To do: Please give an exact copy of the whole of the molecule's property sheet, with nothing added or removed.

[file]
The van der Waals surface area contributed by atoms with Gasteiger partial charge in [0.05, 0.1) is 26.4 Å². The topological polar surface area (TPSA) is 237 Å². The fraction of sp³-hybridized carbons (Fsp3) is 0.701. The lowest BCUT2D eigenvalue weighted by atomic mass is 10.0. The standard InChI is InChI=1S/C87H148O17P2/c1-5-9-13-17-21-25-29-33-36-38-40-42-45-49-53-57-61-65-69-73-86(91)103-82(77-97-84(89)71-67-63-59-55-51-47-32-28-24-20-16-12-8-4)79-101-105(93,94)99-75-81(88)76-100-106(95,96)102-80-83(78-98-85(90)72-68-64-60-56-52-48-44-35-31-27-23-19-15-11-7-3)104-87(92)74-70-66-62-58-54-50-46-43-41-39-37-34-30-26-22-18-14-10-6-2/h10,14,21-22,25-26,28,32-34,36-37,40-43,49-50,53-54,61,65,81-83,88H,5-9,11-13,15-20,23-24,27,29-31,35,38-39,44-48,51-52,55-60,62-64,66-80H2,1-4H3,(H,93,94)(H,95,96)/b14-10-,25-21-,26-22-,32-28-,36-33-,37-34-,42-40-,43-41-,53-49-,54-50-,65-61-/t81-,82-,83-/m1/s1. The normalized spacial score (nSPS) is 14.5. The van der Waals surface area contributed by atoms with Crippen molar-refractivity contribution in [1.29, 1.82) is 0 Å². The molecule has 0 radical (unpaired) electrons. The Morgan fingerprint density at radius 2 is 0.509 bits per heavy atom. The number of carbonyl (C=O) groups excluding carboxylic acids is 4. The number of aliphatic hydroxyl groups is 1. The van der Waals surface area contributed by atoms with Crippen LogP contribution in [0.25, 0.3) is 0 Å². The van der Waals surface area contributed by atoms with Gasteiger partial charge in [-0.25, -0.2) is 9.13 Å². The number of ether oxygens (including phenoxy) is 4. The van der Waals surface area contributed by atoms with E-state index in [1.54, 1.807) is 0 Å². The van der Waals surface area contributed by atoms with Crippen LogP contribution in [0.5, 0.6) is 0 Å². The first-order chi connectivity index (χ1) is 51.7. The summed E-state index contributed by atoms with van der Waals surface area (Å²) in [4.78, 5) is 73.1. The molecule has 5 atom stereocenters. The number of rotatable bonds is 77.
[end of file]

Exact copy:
The van der Waals surface area contributed by atoms with Gasteiger partial charge in [0.05, 0.1) is 26.4 Å². The topological polar surface area (TPSA) is 237 Å². The fraction of sp³-hybridized carbons (Fsp3) is 0.701. The lowest BCUT2D eigenvalue weighted by atomic mass is 10.0. The standard InChI is InChI=1S/C87H148O17P2/c1-5-9-13-17-21-25-29-33-36-38-40-42-45-49-53-57-61-65-69-73-86(91)103-82(77-97-84(89)71-67-63-59-55-51-47-32-28-24-20-16-12-8-4)79-101-105(93,94)99-75-81(88)76-100-106(95,96)102-80-83(78-98-85(90)72-68-64-60-56-52-48-44-35-31-27-23-19-15-11-7-3)104-87(92)74-70-66-62-58-54-50-46-43-41-39-37-34-30-26-22-18-14-10-6-2/h10,14,21-22,25-26,28,32-34,36-37,40-43,49-50,53-54,61,65,81-83,88H,5-9,11-13,15-20,23-24,27,29-31,35,38-39,44-48,51-52,55-60,62-64,66-80H2,1-4H3,(H,93,94)(H,95,96)/b14-10-,25-21-,26-22-,32-28-,36-33-,37-34-,42-40-,43-41-,53-49-,54-50-,65-61-/t81-,82-,83-/m1/s1. The normalized spacial score (nSPS) is 14.5. The van der Waals surface area contributed by atoms with Crippen molar-refractivity contribution in [1.29, 1.82) is 0 Å². The molecule has 0 radical (unpaired) electrons. The Morgan fingerprint density at radius 2 is 0.509 bits per heavy atom. The number of carbonyl (C=O) groups excluding carboxylic acids is 4. The number of aliphatic hydroxyl groups is 1. The van der Waals surface area contributed by atoms with Crippen LogP contribution in [0.25, 0.3) is 0 Å². The van der Waals surface area contributed by atoms with Gasteiger partial charge in [-0.25, -0.2) is 9.13 Å². The number of ether oxygens (including phenoxy) is 4. The van der Waals surface area contributed by atoms with E-state index in [1.54, 1.807) is 0 Å². The van der Waals surface area contributed by atoms with Crippen LogP contribution in [0.5, 0.6) is 0 Å². The first-order chi connectivity index (χ1) is 51.7. The summed E-state index contributed by atoms with van der Waals surface area (Å²) in [4.78, 5) is 73.1. The molecule has 5 atom stereocenters. The number of rotatable bonds is 77.